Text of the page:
By: Joseph Wenderski, ’16
Corresponding from France is an exciting manifestation of the Church’s universality. Being abroad enables one to partake in the same Catholic Faith and tradition as one’s peers, yet observe the distinct cultural differences between countries. Over time, the Church has developed certain key points or tenets regarding the various applications faith. Of contemporary concern, ecology has undergone a renewed focus within Catholicism. Mainstream media and environmentalists are not the only ones concerned with preserving God’s awesome creation.
According to the Vatican’s official news network, the beloved Pope Francis has taken the matter to heart, having begun to write on the topic as of January 2014. These forthcoming texts could potentially become an encyclical to better articulate the Church’s perspective on this critical matter. By definition, ecology is the study of actors within an environment. Whether their impacts are positive or negative, it is still implied that respect and balance are of the utmost importance–squandering a gift is rather undesirable.
However, the Church does not merely express itself concerning the extrinsic environment. In keeping with its tradition, she has linked ecology to the heart and condition of the human person. During his papacy, Pope emeritus Benedict XVI articulated the need for a human ecology of manifold tenets. Mankind is a significant force in the environment, which consequently necessitates its responsibility to limit detriments and augment contributions to the earth. Yet, there is also the question of the ecology relating to the human person.
Human ecology extends this respect and balance to each person, as he or she possesses an inherent dignity of the utmost importance. This is arguably the reason for which Pope Francis is choosing to clarify and cement the Catholic Church’s stance.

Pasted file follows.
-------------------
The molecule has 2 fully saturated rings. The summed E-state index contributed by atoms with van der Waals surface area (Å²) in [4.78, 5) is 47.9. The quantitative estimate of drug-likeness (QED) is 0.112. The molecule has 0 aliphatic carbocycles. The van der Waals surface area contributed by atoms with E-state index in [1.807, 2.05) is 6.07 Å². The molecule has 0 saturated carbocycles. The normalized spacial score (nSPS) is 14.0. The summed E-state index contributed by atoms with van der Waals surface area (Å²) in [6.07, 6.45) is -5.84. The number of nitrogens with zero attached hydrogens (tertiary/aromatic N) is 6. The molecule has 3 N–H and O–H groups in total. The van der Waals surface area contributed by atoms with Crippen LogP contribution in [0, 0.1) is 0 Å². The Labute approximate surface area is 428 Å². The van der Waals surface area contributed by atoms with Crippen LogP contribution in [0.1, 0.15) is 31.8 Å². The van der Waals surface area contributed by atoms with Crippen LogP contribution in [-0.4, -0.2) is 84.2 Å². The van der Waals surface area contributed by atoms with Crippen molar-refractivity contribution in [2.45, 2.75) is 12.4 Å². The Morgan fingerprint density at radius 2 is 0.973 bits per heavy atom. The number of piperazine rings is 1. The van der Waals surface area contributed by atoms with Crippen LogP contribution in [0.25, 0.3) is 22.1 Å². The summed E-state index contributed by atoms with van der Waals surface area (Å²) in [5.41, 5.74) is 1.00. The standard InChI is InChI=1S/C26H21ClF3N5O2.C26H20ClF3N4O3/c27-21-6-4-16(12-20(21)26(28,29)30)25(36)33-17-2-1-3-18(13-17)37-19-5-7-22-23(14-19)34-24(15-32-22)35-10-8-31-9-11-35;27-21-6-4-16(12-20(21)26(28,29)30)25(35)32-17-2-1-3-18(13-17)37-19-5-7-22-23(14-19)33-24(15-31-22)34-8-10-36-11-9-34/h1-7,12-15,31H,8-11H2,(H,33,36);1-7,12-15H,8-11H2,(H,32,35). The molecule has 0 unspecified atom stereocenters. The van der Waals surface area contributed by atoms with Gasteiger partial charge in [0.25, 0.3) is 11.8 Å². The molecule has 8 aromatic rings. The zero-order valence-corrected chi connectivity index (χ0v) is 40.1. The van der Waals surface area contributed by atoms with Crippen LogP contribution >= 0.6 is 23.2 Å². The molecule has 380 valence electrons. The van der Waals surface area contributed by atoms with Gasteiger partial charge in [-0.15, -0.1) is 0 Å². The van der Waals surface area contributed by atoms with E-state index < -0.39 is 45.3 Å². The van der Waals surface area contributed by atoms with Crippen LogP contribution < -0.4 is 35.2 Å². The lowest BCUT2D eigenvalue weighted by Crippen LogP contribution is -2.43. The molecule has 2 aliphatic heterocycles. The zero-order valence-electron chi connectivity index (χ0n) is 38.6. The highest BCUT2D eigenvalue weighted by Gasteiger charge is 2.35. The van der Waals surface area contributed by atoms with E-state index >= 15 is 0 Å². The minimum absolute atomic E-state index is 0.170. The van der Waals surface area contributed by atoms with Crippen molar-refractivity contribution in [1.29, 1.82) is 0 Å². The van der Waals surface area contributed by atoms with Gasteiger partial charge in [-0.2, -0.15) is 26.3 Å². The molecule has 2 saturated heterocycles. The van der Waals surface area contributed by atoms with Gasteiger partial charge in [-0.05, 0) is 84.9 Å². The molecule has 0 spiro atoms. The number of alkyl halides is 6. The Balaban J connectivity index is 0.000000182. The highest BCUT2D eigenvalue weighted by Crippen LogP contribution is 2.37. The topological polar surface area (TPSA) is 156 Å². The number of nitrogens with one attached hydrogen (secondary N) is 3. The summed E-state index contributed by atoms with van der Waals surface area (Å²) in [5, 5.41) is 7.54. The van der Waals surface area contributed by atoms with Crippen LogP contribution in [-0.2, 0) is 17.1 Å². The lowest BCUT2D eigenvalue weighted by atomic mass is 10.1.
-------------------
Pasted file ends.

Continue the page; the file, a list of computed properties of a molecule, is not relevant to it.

There may be another reason, however, for which Pope Francis has chosen the topic. February 2, 2014 (my arrival date) saw the assembly of over 1,000,000 French gathered in Paris (according to my journalist host mother, Elisabeth de Baudoüin) for the cause of human ecology. Led by an organization called Manif Pour Tous, the march was branded as a protest against the state recognition of homosexual unions. However, to call it a strictly anti-gay movement would be both incorrect and ignorant. As per their ethics charter, it is a constructive, nonviolent, grassroots movement, focusing on the respect of the human person, without homophobia. Though many members are Catholic, it is not exclusive to any denomination. The group maintains effectively the same teaching as the Church—that, as an orientation, homosexuality is not immoral–yet acting to these ends draws moral implications. Thus, for the dignity and respect of all either explicitly or implicitly involved, homosexual unions and acts cannot be condoned.
So, if and when it is published, Pope Francis’ work should enlighten and clarify this topic for Catholics, as well as the greater world. His words should be welcomed as a liaison, bridging the gap of ignorance around the “homosexual debate.” Moreover, it must serve as a point of progress and unification in a time seemingly devoid of love and dignity. With love and dignity comes a functioning ecology of the extrinsic and intrinsic world, enabling Christ to live and flourish amongst all.